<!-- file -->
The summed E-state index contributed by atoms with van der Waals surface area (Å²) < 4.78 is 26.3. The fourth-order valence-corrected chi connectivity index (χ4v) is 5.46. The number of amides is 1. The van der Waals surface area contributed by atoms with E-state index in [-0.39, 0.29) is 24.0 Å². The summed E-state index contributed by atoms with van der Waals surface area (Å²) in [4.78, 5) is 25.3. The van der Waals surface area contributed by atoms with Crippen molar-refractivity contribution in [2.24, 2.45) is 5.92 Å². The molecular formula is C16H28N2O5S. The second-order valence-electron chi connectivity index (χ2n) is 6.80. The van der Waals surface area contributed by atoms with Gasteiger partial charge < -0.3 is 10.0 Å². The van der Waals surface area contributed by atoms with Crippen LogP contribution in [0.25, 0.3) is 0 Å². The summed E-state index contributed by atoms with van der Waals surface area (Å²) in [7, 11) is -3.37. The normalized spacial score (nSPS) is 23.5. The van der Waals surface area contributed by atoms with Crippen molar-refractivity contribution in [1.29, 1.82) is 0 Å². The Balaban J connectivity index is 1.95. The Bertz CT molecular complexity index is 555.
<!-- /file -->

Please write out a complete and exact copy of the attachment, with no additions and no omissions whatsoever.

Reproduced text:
The summed E-state index contributed by atoms with van der Waals surface area (Å²) < 4.78 is 26.3. The fourth-order valence-corrected chi connectivity index (χ4v) is 5.46. The number of amides is 1. The van der Waals surface area contributed by atoms with E-state index in [-0.39, 0.29) is 24.0 Å². The summed E-state index contributed by atoms with van der Waals surface area (Å²) in [4.78, 5) is 25.3. The van der Waals surface area contributed by atoms with Crippen molar-refractivity contribution in [2.24, 2.45) is 5.92 Å². The molecular formula is C16H28N2O5S. The second-order valence-electron chi connectivity index (χ2n) is 6.80. The van der Waals surface area contributed by atoms with Gasteiger partial charge < -0.3 is 10.0 Å². The van der Waals surface area contributed by atoms with Crippen LogP contribution in [0.25, 0.3) is 0 Å². The summed E-state index contributed by atoms with van der Waals surface area (Å²) in [7, 11) is -3.37. The normalized spacial score (nSPS) is 23.5. The van der Waals surface area contributed by atoms with Crippen molar-refractivity contribution in [1.29, 1.82) is 0 Å². The Balaban J connectivity index is 1.95. The Bertz CT molecular complexity index is 555.